"Daniel Ellsberg, famously of the Pentagon Papers case, was quoted in the April 1981 issue of Mother Jones as saying that during his time at the Pentagon he saw "a classified document" about the Goldsboro incident which verified Lapp's claim. Ellsberg stood by his story in a telephone interview for this project, and repeated his 1981 assertions that when the behavior of safety features in both bombs involved in this incident are taken into account, every kind of safety interlock had failed."

"Lapp and Ellsberg have other support in their claims that only a single switch prevented one of the devices from detonating. In September of 1983, Robert McNamara, who served as Secretary of Defense in the Kennedy and Johnson administrations, said at a press conference: "The bombs' arming mechanism had six or seven steps to go through to detonate, and it went through all but one, we discovered later" (Greensboro Daily News, 16 September 1981, pg. A1)"

http://www.ibiblio.org/bomb/full-story.html

http://www.globalsecurity.org/wmd/ops/broken-arrow.htm

This doesn't include all the warheads lost on sunken Russia nuclear subs or the incidents too secret to release to the public. The accident in Spain is just one hair on the nuclear head. What is the chance other members of the Nuclear Weapons club haven't had or will have their own close calls?

The military used an array of code words for nuclear accidents. Here is the language of accidental annihilation.

Pinnacle
Bent Spear
Broken Arrow
NUCFLASH
Emergency Disablement
Emergency Evacuation
Empty Quiver
Faded Giant
Dull Sword


http://en.wikipedia.org/wiki/United_States_military_nuclear_incident_terminology

Anonymous said...

“In the first few years, the company lost so much uranium—enough to build several nuclear bombs—that the FBI investigated whether someone was actually stealing the material and selling it to a foreign country!”

Ummm, they were. Crickets....

Anonymous said...

The disappearance of hundreds of lbs. of highly enriched Uranium was know as the Apollo affair.

"The Apollo Affair was a 1965 incident in which a US company, Nuclear Materials and Equipment Corporation (NUMEC), in Apollo and Parks Township, Pennsylvania was investigated for losing 200-600 pounds of highly enriched uranium. In 1965, the FBI investigated Zalman Shapiro, the company's president, over the loss 200 pounds of highly enriched uranium. After investigations by the Atomic Energy Commission, the Central Intelligence Agency, the Federal Bureau of Investigation, other government agencies, and inquiring reporters, no charges were ever filed. A General Accounting Office study of the investigations declassified in May 2010 stated "We believe a timely, concerted effort on the part of these three agencies would have greatly aided and possibly solved the NUMEC diversion questions, if they desired to do so."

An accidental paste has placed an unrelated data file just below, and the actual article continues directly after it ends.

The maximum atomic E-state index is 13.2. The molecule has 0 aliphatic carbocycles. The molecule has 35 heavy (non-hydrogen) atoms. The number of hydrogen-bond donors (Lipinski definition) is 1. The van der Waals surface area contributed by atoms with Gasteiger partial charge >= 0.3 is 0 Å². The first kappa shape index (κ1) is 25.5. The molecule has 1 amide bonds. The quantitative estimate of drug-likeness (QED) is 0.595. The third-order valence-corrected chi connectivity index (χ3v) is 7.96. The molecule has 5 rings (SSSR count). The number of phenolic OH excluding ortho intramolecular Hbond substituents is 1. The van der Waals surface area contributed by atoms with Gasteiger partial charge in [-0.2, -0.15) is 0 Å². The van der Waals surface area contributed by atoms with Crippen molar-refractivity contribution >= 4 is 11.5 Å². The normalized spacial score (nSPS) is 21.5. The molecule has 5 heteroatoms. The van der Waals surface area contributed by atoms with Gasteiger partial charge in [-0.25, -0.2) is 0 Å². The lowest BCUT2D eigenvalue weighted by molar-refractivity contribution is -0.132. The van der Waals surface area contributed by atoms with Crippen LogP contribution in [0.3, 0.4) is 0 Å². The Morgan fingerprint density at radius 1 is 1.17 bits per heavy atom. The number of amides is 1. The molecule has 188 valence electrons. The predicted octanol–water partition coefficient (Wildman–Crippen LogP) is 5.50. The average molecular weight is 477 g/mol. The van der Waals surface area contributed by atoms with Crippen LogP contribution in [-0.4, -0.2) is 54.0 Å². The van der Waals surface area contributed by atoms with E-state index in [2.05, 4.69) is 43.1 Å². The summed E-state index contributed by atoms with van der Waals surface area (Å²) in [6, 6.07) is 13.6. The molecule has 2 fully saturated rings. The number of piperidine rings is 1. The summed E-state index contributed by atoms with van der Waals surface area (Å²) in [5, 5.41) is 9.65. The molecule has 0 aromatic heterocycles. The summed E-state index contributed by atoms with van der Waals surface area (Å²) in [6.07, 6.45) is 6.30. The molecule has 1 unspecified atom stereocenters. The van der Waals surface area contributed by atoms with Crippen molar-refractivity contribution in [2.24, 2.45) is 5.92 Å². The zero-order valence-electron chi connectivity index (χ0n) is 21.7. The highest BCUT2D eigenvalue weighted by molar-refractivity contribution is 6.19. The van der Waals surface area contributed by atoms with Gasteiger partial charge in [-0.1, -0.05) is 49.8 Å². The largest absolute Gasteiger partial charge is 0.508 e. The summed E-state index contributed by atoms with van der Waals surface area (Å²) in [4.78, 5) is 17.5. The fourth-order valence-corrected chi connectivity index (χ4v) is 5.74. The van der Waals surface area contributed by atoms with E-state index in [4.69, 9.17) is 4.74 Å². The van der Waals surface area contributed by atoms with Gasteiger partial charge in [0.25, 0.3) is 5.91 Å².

Some claim it went to Israel others claim "it ended up in the air and water of the city of Apollo as well as in the ducts, tubes, and floors of the NUMEC plant."

http://en.wikipedia.org/wiki/The_Apollo_Affair

Anonymous said...

Holy crap , the nuclear rabbit hole goes very deep indeed.... these close calls are waiting to happen again at some point and no one knows shit about it all ..

Brian Thiesen said...

and this has been increasing every single day for decades and no one says a thing?
http://bcfreedom.wordpress.com/2012/10/15/death-lies-and-mutations-what-the-military-kept-from-the-public-on-microwave-radiation-part-2/

Greyhawk said...

There's also an H-Bomb in the Atlantic Ocean off Savannah, Georgia. The US Navy could not find it in the mud. Sleep well everybody.

michael d yates said...

Friends, thank you for posting my essay. And thanks to readers for the thoughtful and useful comments. Michael D. Yates